Mitochondria are the central regulators of myocardial metabolism and are responsible for maintaining metabolic homeostasis across a wide range of cardiac workloads. The molecular mechanisms that regulate mitochondrial function are gradually being uncovered, but the critical link between mitochondrial morphology and oxidative capacity is unknown. Mitofusin (Mfn) 1 and 2 are two recently-discovered mitochondrial-shaping proteins that are found on the outer membrane and are major regulators of mitochondrial architecture. Recent evidence from our laboratory suggests that cardiac myocyte-specific ablation of both Mfn1 and Mfn2 leads to a greater number of fragmented mitochondria, left ventricular remodeling and systolic dysfunction, and increased mortality during the transition from fetal to post-natal life. Concomitant with changes in mitochondrial and cardiac morphology was decreased expression of nuclear and mitochondrial transcription factors which collectively play a critical role in mitochondrial biogenesis. These findings suggest that mitofusins likely participate in the heart's adaptive metabolic response to increased energetic demand. To address this possibility, we will, for the first time, examine the role of mitofusins in the development of pathological and physiological cardiac hypertrophy and characterize the differential effects of Mfn1 and/or Mfn2 ablation in the adult cardiac myocyte. We will employ an extensive mouse genetic toolkit containing mitofusin conditional single and double knockouts, as well as mice with three of four mitofusin alleles deleted (monoallelics). These mice will be used to investigate mitofusins in post-natal cardiac growth and to explore mechanisms by which mitochondrial morphology affects mitochondrial content and respiratory function. These experiments will provide a comprehensive top-down analysis of mitofusin function in the adult mammalian myocardium, linking the intact heart phenotype, isolated cardiac myocyte physiology, and mitochondrial respiration and dynamics.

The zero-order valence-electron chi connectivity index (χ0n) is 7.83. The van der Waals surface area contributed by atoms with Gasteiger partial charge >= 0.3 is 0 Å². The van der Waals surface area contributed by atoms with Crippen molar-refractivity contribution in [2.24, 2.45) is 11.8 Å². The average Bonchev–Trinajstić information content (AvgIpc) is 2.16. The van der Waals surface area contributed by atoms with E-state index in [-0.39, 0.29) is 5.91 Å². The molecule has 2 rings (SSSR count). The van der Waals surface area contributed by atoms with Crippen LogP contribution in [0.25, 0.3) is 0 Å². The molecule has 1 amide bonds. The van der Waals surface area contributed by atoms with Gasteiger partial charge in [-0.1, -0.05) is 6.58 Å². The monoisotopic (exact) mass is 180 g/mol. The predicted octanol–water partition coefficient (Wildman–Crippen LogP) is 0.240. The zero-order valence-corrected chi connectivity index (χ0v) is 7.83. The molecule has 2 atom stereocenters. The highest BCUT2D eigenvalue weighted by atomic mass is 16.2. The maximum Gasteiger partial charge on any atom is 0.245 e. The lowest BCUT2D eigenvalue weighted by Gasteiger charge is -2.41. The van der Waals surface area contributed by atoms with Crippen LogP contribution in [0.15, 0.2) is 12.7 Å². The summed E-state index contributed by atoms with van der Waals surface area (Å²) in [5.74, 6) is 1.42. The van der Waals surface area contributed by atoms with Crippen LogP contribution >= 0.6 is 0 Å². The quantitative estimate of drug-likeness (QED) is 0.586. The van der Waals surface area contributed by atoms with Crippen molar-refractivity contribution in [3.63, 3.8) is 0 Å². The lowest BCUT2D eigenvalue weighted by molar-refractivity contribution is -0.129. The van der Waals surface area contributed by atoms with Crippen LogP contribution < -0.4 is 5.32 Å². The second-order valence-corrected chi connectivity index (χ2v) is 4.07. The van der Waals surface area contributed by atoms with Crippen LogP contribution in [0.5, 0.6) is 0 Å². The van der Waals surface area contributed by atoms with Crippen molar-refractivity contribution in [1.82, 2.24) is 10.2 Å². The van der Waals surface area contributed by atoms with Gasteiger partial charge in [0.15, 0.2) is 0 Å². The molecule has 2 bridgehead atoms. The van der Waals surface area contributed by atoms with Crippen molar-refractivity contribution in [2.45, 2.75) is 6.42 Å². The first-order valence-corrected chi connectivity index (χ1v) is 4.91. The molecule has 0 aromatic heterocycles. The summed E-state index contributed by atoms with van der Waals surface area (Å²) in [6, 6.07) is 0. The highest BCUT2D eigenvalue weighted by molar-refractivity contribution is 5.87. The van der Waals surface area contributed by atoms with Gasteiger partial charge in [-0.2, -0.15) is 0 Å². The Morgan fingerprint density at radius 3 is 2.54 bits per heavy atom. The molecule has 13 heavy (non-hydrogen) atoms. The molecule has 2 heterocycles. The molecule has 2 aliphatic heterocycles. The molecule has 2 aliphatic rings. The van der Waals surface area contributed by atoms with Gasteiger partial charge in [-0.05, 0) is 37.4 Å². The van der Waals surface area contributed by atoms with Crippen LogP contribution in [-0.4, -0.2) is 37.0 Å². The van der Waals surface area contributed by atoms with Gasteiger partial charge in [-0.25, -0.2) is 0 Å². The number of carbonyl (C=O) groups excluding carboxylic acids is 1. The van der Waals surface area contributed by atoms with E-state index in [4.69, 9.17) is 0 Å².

In the heart, organelles referred to as mitochondria have a critical role in balancing energy production with cellular energetic demand. It is now recognized that mitochondria are dynamic structures that undergo continuous fission and fusion, the latter being regulated by proteins called mitofusins. Using mice with heart- restricted mitofusin deletion, we will examine the importance of these proteins in pathological and physiological cardiac growth and in regulating heart muscle cell physiology.
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